Rain barrels

A few years ago I noticed a class that was being offered through Moorhead Community Education on rain barrels—you paid for the class (I think it was about $35) and then everyone in the class put together and got to take home a rain barrel.

Well, as I’m sure you can imagine, I was not satisfied with only ONE rain barrel, so I coerced Trevor into taking the class with me so that we’d end up with two. I figured it would be great to be able to use rain for watering–you know, save a few bucks, help the environment at the same time.

I’m really glad I did, because I noticed a couple of years ago that the fee of the class had doubled (I never would have convinced Trevor to pay THAT much for both of us to take the class). They are basically just food-grade plastic barrels (I believe ours previously held Mountain Dew syrup) with some holes drilled in them for the rain to flow in the top and for a spigot on the bottom for emptying.

So we took the class and ended up with two rain barrels—one that catches the rain coming off the front half of the roof, and one that catches the rain coming off the back half.  (We have a VERY simple roofline.)  It amazes me how little rain it takes for them to fill up—less than a quarter inch will do it easily. (You can just barely see it in the back/right of this photo, up against the house.)

Flowers in front of rain barrel

We use the one on the deck for filling the watering can and watering pots (the ones up front that the back hose doesn’t reach) and usually we just put the front one on a slow trickle and water the front gardens with it.

Granted, they are not beautiful—I would have much preferred those nice wooden whiskey barrels, but those are pretty pricey.  And I’ve been surprised how sort of unobtrusive these are—especially since one is sitting right on the deck. But the one up front has so many plants around it that it barely shows except in spring, and even then it’s not so bad because it’s white—at least it matches the trim on our house.  :)

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2 Responses to Rain barrels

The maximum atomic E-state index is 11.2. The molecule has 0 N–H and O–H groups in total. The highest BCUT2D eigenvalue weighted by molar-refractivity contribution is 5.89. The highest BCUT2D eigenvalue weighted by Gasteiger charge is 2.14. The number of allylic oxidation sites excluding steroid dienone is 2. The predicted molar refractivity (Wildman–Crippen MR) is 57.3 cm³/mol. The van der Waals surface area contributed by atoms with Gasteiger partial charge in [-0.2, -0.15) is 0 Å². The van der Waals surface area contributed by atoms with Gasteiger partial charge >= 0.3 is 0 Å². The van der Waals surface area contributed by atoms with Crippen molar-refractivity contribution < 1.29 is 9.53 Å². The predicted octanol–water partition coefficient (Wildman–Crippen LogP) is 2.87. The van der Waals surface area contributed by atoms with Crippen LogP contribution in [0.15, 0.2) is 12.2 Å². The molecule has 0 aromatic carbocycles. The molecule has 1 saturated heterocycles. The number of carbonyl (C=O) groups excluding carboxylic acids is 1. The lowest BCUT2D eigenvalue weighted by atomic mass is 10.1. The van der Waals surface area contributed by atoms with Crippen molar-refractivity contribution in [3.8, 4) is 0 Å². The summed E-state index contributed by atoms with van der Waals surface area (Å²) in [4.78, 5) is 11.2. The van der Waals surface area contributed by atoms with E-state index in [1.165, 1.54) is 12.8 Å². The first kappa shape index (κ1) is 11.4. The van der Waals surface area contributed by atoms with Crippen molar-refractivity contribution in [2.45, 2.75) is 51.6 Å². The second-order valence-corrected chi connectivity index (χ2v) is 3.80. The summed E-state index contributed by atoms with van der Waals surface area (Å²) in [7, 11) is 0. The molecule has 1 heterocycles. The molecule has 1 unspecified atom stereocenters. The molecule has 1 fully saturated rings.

1. Ginny says:

    Hi Sandi–
    I love this post especially, because I really want to think about getting/making some rain barrels. I had a couple of questions–for those really big down-pours, if the barrel fills up completely, and it is still raining, is there a mechanism to deal with the overflow? And my second question is: Would I have to have the barrel sitting up higher than ground level (it looks like your front one is sitting on the ground, though) to get water pressure for watering? Oh, and is there a spigot? (So, I guess that’s 3 questions… :) ). Thanks for any advice! ~Ginny

  2. Avatar of Sandi Sandi says:

    There is an overflow hose that comes out a few inches from the top of the rain barrel–so then you just put the end of that fairly short hose wherever it’s safe for the extra to flow out. We just make sure ours is a bit away from the house. ;) As far as having it above ground level, that is good–we have the one on the deck, which I use for watering, but the one that sits on the ground in front, I just have to drain the water out of it from the bottom “spigot”–each one has a spigot just about an inch above the bottom of the barrel, and we just set the front barrel spigot to a slow trickle. We’ve got a longer hose attached to the spigot of each barrel and so the front one can drain into one of our front gardens. But you’re absolutely right–I can’t fill a watering can with that one because of the lack of pressure.

    But I love them–and they hardly take any rain at all to fill right up! Good luck! :)

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